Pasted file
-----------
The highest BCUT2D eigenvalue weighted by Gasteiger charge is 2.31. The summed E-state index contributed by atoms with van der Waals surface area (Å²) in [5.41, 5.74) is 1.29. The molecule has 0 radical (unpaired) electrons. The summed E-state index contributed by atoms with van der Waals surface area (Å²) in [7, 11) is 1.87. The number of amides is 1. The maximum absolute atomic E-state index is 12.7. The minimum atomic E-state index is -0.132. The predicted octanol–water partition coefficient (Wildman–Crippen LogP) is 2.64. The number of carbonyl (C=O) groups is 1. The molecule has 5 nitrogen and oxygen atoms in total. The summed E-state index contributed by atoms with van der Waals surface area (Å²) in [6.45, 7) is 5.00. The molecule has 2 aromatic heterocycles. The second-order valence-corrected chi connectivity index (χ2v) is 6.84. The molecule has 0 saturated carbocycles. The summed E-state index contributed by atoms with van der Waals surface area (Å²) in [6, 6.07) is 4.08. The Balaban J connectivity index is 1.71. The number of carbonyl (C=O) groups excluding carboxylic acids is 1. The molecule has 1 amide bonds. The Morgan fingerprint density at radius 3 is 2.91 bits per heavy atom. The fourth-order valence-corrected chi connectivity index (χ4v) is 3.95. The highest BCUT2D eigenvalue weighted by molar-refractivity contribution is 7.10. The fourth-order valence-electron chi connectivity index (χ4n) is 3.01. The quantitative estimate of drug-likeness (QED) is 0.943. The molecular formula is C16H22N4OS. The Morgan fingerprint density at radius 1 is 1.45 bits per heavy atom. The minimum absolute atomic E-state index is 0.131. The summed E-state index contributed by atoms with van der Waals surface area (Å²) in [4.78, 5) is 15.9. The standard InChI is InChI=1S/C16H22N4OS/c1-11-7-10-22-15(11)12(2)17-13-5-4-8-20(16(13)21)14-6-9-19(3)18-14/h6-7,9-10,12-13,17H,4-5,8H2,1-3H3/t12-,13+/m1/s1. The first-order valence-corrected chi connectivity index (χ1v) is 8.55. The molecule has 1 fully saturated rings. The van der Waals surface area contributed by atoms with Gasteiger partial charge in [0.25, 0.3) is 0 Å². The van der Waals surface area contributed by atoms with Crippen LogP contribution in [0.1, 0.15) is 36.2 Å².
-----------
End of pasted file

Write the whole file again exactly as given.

The highest BCUT2D eigenvalue weighted by Gasteiger charge is 2.31. The summed E-state index contributed by atoms with van der Waals surface area (Å²) in [5.41, 5.74) is 1.29. The molecule has 0 radical (unpaired) electrons. The summed E-state index contributed by atoms with van der Waals surface area (Å²) in [7, 11) is 1.87. The number of amides is 1. The maximum absolute atomic E-state index is 12.7. The minimum atomic E-state index is -0.132. The predicted octanol–water partition coefficient (Wildman–Crippen LogP) is 2.64. The number of carbonyl (C=O) groups is 1. The molecule has 5 nitrogen and oxygen atoms in total. The summed E-state index contributed by atoms with van der Waals surface area (Å²) in [6.45, 7) is 5.00. The molecule has 2 aromatic heterocycles. The second-order valence-corrected chi connectivity index (χ2v) is 6.84. The molecule has 0 saturated carbocycles. The summed E-state index contributed by atoms with van der Waals surface area (Å²) in [6, 6.07) is 4.08. The Balaban J connectivity index is 1.71. The number of carbonyl (C=O) groups excluding carboxylic acids is 1. The molecule has 1 amide bonds. The Morgan fingerprint density at radius 3 is 2.91 bits per heavy atom. The fourth-order valence-corrected chi connectivity index (χ4v) is 3.95. The highest BCUT2D eigenvalue weighted by molar-refractivity contribution is 7.10. The fourth-order valence-electron chi connectivity index (χ4n) is 3.01. The quantitative estimate of drug-likeness (QED) is 0.943. The molecular formula is C16H22N4OS. The Morgan fingerprint density at radius 1 is 1.45 bits per heavy atom. The minimum absolute atomic E-state index is 0.131. The summed E-state index contributed by atoms with van der Waals surface area (Å²) in [4.78, 5) is 15.9. The standard InChI is InChI=1S/C16H22N4OS/c1-11-7-10-22-15(11)12(2)17-13-5-4-8-20(16(13)21)14-6-9-19(3)18-14/h6-7,9-10,12-13,17H,4-5,8H2,1-3H3/t12-,13+/m1/s1. The first-order valence-corrected chi connectivity index (χ1v) is 8.55. The molecule has 1 fully saturated rings. The van der Waals surface area contributed by atoms with Gasteiger partial charge in [0.25, 0.3) is 0 Å². The van der Waals surface area contributed by atoms with Crippen LogP contribution in [0.1, 0.15) is 36.2 Å².